The chart below shows the India yield curve and its shifts in the last 6 months. You can see that the yield curve has shifted upwards more towards the short end compared to the longer end in the last 6 months. From a risk return perspective therefore, it makes more sense to invest in shorter end of the curve because you will get better returns relative to risk taken by investing in the longer end of the curve.
As such, in our view, for investors with shorter investment tenors (less than 3 years), it is better to invest in shorter duration funds compared to longer duration funds. You can invest in liquid funds, ultra short duration funds, money market funds, low duration funds, short duration funds etc, depending on your risk appetite. To get higher yields you can also invest in corporate bond funds or credit risk funds, but you should be clear about the risk factors before investing.
I am sure we all must have received calls from our banking relationship managers trying to convince us to buy so and so financial product..may be its a mutual fund scheme or insurance investment product. When we go to our banks, they will try and push us to buy one of their financial product, whether we require it or not.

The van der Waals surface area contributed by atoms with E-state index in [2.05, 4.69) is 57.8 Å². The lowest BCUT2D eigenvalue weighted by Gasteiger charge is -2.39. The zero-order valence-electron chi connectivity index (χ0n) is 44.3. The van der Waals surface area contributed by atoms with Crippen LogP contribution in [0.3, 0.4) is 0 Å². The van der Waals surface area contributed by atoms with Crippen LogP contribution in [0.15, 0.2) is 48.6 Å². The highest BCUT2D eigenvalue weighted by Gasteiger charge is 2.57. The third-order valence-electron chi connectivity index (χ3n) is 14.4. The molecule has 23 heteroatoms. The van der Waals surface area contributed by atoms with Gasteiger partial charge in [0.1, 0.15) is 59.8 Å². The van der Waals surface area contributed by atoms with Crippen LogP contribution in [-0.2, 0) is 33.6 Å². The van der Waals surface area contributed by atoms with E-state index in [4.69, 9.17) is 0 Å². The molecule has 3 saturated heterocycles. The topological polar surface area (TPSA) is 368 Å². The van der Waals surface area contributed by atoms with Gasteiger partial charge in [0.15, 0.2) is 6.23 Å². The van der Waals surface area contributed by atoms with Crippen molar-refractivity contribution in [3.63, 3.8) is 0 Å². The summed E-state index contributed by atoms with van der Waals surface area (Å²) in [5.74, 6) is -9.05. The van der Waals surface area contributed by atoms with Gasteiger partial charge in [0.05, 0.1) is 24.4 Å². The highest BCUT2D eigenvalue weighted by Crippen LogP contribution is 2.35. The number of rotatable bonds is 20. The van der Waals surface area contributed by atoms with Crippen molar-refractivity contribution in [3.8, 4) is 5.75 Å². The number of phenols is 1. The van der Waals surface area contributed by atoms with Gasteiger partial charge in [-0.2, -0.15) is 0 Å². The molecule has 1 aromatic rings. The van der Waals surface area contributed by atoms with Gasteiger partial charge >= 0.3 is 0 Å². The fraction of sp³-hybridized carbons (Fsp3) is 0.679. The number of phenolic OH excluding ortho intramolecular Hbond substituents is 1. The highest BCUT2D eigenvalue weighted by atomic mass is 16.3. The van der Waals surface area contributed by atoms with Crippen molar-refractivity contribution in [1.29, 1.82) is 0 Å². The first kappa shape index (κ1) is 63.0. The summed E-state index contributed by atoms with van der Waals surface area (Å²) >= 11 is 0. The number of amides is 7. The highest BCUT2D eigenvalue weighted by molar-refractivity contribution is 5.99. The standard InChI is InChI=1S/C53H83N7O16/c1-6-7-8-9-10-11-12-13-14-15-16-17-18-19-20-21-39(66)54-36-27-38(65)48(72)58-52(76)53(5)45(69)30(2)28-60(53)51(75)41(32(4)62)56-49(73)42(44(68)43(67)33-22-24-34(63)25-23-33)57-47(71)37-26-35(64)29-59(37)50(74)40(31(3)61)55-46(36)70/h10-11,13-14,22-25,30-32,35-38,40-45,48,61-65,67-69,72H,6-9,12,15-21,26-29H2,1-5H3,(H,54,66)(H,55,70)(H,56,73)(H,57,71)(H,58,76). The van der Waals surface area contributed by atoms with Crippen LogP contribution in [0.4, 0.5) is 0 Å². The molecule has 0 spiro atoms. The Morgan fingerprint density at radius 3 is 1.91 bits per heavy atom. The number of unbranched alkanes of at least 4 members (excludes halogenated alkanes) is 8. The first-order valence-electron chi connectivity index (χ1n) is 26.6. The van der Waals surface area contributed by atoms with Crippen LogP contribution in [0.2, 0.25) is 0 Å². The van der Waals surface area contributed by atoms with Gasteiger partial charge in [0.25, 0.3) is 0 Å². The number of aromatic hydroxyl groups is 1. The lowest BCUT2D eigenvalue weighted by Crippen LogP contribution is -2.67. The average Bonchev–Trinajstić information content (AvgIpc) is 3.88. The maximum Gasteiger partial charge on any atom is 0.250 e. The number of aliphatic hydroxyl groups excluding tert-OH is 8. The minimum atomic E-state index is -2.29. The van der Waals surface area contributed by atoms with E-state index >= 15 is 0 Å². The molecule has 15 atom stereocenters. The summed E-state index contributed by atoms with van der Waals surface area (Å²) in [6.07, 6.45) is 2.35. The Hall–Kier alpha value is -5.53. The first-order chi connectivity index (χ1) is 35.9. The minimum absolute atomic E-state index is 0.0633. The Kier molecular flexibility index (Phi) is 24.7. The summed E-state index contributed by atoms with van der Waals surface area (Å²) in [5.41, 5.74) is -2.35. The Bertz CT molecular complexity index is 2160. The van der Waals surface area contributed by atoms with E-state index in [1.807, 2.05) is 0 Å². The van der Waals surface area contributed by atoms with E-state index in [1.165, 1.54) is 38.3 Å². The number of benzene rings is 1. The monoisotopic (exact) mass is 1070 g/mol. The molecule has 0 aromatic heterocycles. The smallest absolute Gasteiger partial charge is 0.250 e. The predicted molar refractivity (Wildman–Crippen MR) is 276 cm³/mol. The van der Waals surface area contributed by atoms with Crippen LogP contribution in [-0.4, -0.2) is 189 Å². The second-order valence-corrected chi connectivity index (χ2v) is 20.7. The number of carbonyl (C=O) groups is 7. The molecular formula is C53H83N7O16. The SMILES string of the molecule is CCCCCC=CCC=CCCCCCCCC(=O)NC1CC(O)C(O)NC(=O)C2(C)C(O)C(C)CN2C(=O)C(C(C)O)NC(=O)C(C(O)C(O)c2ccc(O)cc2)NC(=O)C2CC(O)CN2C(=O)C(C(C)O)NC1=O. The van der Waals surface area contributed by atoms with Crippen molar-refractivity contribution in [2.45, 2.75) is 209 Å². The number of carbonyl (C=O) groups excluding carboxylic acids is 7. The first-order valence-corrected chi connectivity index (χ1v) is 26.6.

Do they really care what is best suited for us without understanding our investment objectives and risk profile? No. They have to just meet their targets by selling(or mis-selling) a financial product as part of their non banking revenue generation.When I say mis-selling, I mean
1. Concealing material, important and relevant information about the product
2. Whether the product is suitable to the customer or not
3. Not explaining the risk associated with that product and
4. Making misleading and false statement
This kind of mis-selling by our banks is difficult to quantify because most of these things happen through verbal communication and we end up buying their financial products which are neither suitable for us nor help us meeting our financial goals.